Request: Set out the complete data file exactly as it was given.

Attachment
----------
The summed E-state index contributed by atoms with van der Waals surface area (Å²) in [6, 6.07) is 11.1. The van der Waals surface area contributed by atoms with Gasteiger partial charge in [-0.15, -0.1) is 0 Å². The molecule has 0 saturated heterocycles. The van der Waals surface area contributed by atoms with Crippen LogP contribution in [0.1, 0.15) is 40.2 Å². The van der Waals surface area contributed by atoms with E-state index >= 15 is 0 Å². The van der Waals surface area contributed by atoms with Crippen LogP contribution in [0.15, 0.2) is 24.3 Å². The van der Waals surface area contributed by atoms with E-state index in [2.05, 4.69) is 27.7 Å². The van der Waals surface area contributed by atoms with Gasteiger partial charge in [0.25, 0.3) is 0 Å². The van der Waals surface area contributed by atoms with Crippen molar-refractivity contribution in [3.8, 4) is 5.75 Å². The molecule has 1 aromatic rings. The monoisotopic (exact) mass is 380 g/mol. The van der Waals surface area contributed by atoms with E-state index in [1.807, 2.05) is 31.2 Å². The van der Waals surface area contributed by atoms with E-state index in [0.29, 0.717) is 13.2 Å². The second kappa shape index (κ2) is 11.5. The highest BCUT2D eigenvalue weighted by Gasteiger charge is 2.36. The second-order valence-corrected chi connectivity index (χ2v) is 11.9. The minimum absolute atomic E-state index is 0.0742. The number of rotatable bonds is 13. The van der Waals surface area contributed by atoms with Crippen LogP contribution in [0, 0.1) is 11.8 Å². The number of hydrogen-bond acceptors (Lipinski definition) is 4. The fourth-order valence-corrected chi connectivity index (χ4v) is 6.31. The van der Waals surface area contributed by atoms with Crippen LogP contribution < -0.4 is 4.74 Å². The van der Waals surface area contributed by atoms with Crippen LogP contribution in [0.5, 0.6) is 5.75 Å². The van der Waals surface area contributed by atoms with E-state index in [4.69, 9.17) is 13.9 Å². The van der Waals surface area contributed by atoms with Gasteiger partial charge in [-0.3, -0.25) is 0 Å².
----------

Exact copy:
The summed E-state index contributed by atoms with van der Waals surface area (Å²) in [6, 6.07) is 11.1. The van der Waals surface area contributed by atoms with Gasteiger partial charge in [-0.15, -0.1) is 0 Å². The molecule has 0 saturated heterocycles. The van der Waals surface area contributed by atoms with Crippen LogP contribution in [0.1, 0.15) is 40.2 Å². The van der Waals surface area contributed by atoms with E-state index >= 15 is 0 Å². The van der Waals surface area contributed by atoms with Crippen LogP contribution in [0.15, 0.2) is 24.3 Å². The van der Waals surface area contributed by atoms with E-state index in [2.05, 4.69) is 27.7 Å². The van der Waals surface area contributed by atoms with Gasteiger partial charge in [0.25, 0.3) is 0 Å². The van der Waals surface area contributed by atoms with Crippen molar-refractivity contribution in [3.8, 4) is 5.75 Å². The molecule has 1 aromatic rings. The monoisotopic (exact) mass is 380 g/mol. The van der Waals surface area contributed by atoms with E-state index in [1.807, 2.05) is 31.2 Å². The van der Waals surface area contributed by atoms with E-state index in [0.29, 0.717) is 13.2 Å². The second kappa shape index (κ2) is 11.5. The highest BCUT2D eigenvalue weighted by Gasteiger charge is 2.36. The second-order valence-corrected chi connectivity index (χ2v) is 11.9. The minimum absolute atomic E-state index is 0.0742. The number of rotatable bonds is 13. The van der Waals surface area contributed by atoms with Crippen LogP contribution in [0, 0.1) is 11.8 Å². The number of hydrogen-bond acceptors (Lipinski definition) is 4. The fourth-order valence-corrected chi connectivity index (χ4v) is 6.31. The van der Waals surface area contributed by atoms with Crippen LogP contribution < -0.4 is 4.74 Å². The van der Waals surface area contributed by atoms with Crippen LogP contribution in [0.5, 0.6) is 5.75 Å². The van der Waals surface area contributed by atoms with E-state index in [4.69, 9.17) is 13.9 Å². The van der Waals surface area contributed by atoms with Gasteiger partial charge in [-0.3, -0.25) is 0 Å².